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Sean Scully (b. 1945)
Wall of Light Reef
signed, titled and dated 'WALL OF LIGHT REEF Sean Scully 2012' (on the reverse)
oil on canvas laid down on board
63 x 63in. (160 x 160cm.)
Painted in 2012
Kerlin Gallery, Dublin.
Private Collection, U.K.
Sale Room Notice
Please note that this lot should be marked with a lambda symbol in the printed catalogue and as such artist's resale right will apply.

Please also note the amended provenance for this work:
Kerlin Gallery, Dublin.
Private Collection, U.K.

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Annemijn van Grimbergen
Annemijn van Grimbergen

Lot Essay

‘Abstraction is the art of our age it’s a breaking down of certain structures, an opening up. It allows you to think without making obsessively specific references, so that the viewer is free to identify with the work. Abstract art has the possibility of being incredibly generous, really out there for everybody. It’s a non-denominational religious art. I think it’s the spiritual art of our time’ (S. Scully, ‘Some Basic Principles,’ in B. Kennedy, Sean Scully: The Art of the Stripe, Hanover 2008, p. 13).

Painted in 2012, Wall of Light Reef forms part of Sean Scully’s celebrated ‘Wall of Light’ series that explores the quality of light through an architectural composition of gestural blocks of colour. Scully’s geometric style combines the minimalist aesthetic that prevailed throughout his early years as a painter, with the abstract sublime inherited from key figures from the New York School of colour-field abstractionists such as Barnett Newman and Mark Rothko. Bold rectangles of deep red burn through the canvas, tempered by uneven bricks of ochre, saffron and brown infected black, resulting in a colour scheme of overwhelming warmth. The artist’s engagement with the act of painting is tangible in the textured, expressive brushstrokes that sweep each block of colour in juxtaposed vertical and horizontal directions, his hand clearly visible in the layering of paint. Scully’s ‘Wall of Light’ series is characterised by its lack of visual hierarchy and narrative structure. Each block of colour is realized both as a self-contained unit and in balance with the composition as a whole. Scully presents his viewer with a soft geometry in which, despite their clearly articulated shapes, painted edges overlap and colours filter through one another. What seems, at first, a simple configuration of interlocked shapes is, in fact, a profound cavern of light and shade, the dark elements of the canvas, like black holes, absorb light, while the lighter sections radiate and reflect. Other examples from this series are held in significant international museum collections, including the Metropolitan Museum of Modern Art, New York (A Wall of Light White, 1998) and the Solomon R. Guggenheim Museum, New York (Wall of Light Brown, 2000), as well as being the subject of a major touring exhibition in 2005-2006 around America. Scully is currently the subject of a major retrospective at the Himalayas Art Museum, Shanghai, which will travel to the Central Academy of Fine Arts Museum, Beijing in March 2015.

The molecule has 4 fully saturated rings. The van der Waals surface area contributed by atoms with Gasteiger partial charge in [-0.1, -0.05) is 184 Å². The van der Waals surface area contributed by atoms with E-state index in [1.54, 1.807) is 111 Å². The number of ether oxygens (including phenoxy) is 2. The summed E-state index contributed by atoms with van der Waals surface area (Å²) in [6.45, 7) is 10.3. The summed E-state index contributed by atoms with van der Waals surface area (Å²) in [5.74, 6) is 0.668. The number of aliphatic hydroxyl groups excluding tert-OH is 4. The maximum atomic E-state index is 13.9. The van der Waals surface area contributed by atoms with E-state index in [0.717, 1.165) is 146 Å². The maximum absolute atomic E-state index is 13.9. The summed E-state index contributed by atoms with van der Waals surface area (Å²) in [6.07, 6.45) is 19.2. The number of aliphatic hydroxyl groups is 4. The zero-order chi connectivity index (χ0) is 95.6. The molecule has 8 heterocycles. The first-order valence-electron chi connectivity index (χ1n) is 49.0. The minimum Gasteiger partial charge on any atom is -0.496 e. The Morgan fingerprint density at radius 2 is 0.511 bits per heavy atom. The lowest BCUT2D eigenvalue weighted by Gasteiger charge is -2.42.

In the late 1960s Scully visited Morocco where he was struck by the geometry of his surroundings: local colour-dyed woolen cloth hanging in strips to dry, the dilapidated façades of faded buildings. Scully turned to abstraction, initially following minimalism’s lead, but eventually came to the conclusion that it was reductive to the point of non-communication. Influenced by the abstract expressionists Scully aimed to bring poetry into abstraction, developing his own unique artistic language, illuminated by the spiritual: ‘Newman tried to make a space that was spiritually charged, and that is what I try to do in my work too. I basically believe the world is filled with spiritual energy and am very involved with things that attract it’ (S. Scully, ‘On Mythology, Abstraction and Mystery’ in F. Ingleby (ed.), Sean Scully: Resistance and Persistence: Selected Writings, London 2006, p. 90.) The ‘Wall of Light’ series was inspired by a trip to Mexico in 1983-1984 where Scully was fascinated by the spectacular effect of light and shadow on the ancient Mayan ruins of Yucatan. From this point onwards he began to explore a less formal geometry than in previous work. As Danilo Eccher notes: ‘The result was a geometry that was less precise, less self-confident, less presumptuous, becoming instead more poetic, more mysterious, more intimate and more truthful’ (D. Eccher, ‘Sean Scully’ in Sean Scully: A Retrospective, London 2007, p. 13). Scully’s art, with its complex, transcendental depth, communicates a vitality connected with both a natural and an otherworldly light.

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